College football teams at all levels across the country are scoring points at a higher rate than ever before. There are several reasons for this ongoing offensive explosion that we are witnessing, but in reality, we really need to look no further than the fact that up-tempo, spread offenses are taking over as the dominant offensive scheme at the college level.
At its roots, the concepts behind a spread offense are simple: teams are basically using formation variations to spread opposing defenses out to create space, and in turn, give themselves numbers advantages and more one-on-one matchups for their top playmakers. It has also proven to be an effective method for undersized and less talented teams to consistently move the ball against teams that are simply bigger, faster, and stronger than they are. And of course, from a fan perspective, spread offenses are incredibly fun to watch. Let’s be honest, outside of football purists, who wouldn’t enjoy watching an offensive shootout where the two teams combine to score well over 100 points? Our guess is that all things being equal, the vast majority of football fans – casual and die hards alike – would choose to tune in to watch a high-scoring affair over a defensive struggle any day of the week.
While the spread offense has added an exciting dimension to college football, it has also caused an undeniable crisis in regards to the future of the quarterback position as we know it in the National Football League.
An effective spread offense has the ability to make an average quarterback look like a star. As we have seen, spread offense quarterbacks almost always post ridiculously high stat totals. In fact, seven out of the last 10 Heisman Trophy winners have been quarterbacks who played in a spread offense. Of those seven quarterbacks, only two have been selected Pro Bowls, only two have started, and won a postseason game, and none of them have played in a Super Bowl. Furthermore, each of those seven quarterbacks went through, or is currently going through, a steep learning curve in regards to adjusting to an NFL offensive scheme.
The reasons college quarterbacks continually struggle to make the transition from a spread offense to a pro-style offense are fairly clear and straightforward. For as complex as spread schemes look to the naked eye, they are basically just dumbed-down versions of offensive football in comparison to a pro-style scheme. Quarterbacks in spread offenses have 1-3 pre-defined reads, which eliminates the need for them to read the opposing defense before the ball is snapped. More importantly, though, spreading out an offensive formation requires the defense to adjust, which in turn doesn’t allow them to disguise their defensive fronts and blitzes – something that is a common practice among defenses at the NFL level. Detroit Lions offensive coordinator Joe Lombardi saw this first hand when interviewing an unnamed 2015 NFL Draft prospect. When Lombardi asked him a simple question about identifying an “under” front, the player’s response was jaw-dropping. “Whoa, no one’s ever told me ‘front’ before,” the prospect said. “No one’s ever talked to me about reading these defenses.”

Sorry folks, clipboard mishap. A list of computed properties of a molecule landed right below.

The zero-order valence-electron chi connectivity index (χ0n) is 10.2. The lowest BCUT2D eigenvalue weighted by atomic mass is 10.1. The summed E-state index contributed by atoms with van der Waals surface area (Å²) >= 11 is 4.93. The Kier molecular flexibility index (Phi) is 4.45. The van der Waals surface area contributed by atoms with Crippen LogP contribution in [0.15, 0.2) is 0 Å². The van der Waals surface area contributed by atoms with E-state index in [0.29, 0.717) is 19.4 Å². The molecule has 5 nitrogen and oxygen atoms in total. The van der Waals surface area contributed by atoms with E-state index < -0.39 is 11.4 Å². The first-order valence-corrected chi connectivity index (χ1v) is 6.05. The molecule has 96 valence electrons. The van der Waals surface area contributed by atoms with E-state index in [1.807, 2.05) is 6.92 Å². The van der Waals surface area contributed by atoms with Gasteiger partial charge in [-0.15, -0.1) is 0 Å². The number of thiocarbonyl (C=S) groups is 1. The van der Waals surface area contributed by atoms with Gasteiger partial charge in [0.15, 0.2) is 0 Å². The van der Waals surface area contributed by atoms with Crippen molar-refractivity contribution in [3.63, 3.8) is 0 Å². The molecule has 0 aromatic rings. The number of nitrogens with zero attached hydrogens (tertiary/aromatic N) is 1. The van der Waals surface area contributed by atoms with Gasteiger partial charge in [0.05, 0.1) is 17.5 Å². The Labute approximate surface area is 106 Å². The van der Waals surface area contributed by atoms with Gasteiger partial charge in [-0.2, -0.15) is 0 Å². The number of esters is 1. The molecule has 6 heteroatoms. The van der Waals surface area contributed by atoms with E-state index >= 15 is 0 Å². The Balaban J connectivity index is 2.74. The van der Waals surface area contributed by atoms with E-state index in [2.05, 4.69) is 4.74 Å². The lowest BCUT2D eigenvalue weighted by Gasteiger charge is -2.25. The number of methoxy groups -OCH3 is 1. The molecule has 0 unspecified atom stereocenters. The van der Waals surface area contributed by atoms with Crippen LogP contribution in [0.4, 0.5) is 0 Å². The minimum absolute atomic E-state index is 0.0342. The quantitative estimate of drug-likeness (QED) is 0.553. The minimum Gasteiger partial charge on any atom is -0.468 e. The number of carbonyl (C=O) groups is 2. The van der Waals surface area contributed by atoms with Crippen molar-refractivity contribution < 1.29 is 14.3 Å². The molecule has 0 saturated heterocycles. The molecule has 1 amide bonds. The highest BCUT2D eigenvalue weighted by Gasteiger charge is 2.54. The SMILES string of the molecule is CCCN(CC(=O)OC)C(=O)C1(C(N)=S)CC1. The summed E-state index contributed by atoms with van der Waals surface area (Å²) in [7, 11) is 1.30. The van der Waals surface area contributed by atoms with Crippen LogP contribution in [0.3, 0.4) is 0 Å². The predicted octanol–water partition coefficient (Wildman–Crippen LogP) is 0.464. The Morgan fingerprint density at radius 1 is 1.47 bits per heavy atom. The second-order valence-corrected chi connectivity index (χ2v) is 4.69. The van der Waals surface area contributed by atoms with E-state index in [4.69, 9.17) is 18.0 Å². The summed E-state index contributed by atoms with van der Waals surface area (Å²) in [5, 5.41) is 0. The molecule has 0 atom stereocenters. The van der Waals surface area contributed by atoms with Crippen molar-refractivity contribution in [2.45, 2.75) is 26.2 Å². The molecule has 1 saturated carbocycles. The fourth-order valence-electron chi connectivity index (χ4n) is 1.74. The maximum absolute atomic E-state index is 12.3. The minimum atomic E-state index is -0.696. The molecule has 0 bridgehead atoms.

Unfortunately for NFL coaches and personnel executives, there is no real end in sight for this epidemic at the most important position on the field. Up-and-coming quarterback prospects are now spending their entire careers playing in spread offenses, as the scheme has made its way down to the high school ranks as well. Seattle Seahawks offensive line coach Tom Cable also happens to think that the problem goes beyond the quarterback position.
“Unfortunately, I think we’re doing a huge disservice to offensive football players, other than a receiver, that come out of these spread systems,” Cable said. “The runners aren’t as good. They aren’t taught how to run. The blockers aren’t as good. The quarterbacks aren’t as good. They don’t know how to read coverage and throw progressions. They have no idea.”
At this point, you may be asking yourself, “given its success at the college level, why are there no spread offenses in the NFL?” It’s actually the same reason NFL teams cannot run the triple option. The defensive players at the game’s highest level are too fast and too disciplined for either scheme to have long-term success in the NFL. We have seen some spread concepts make their way into the NFL, but there still hasn’t been a team that exclusively runs a spread offense take home a Super Bowl title.
We don’t see the college game changing anytime soon. For every pro-system quarterback we see drafted, there will surely be four or five that come from spread offenses. As Cleveland Browns head coach Mike Pettine put it, pro-ready pocket passing quarterbacks are soon “going to be on the endangered species list.”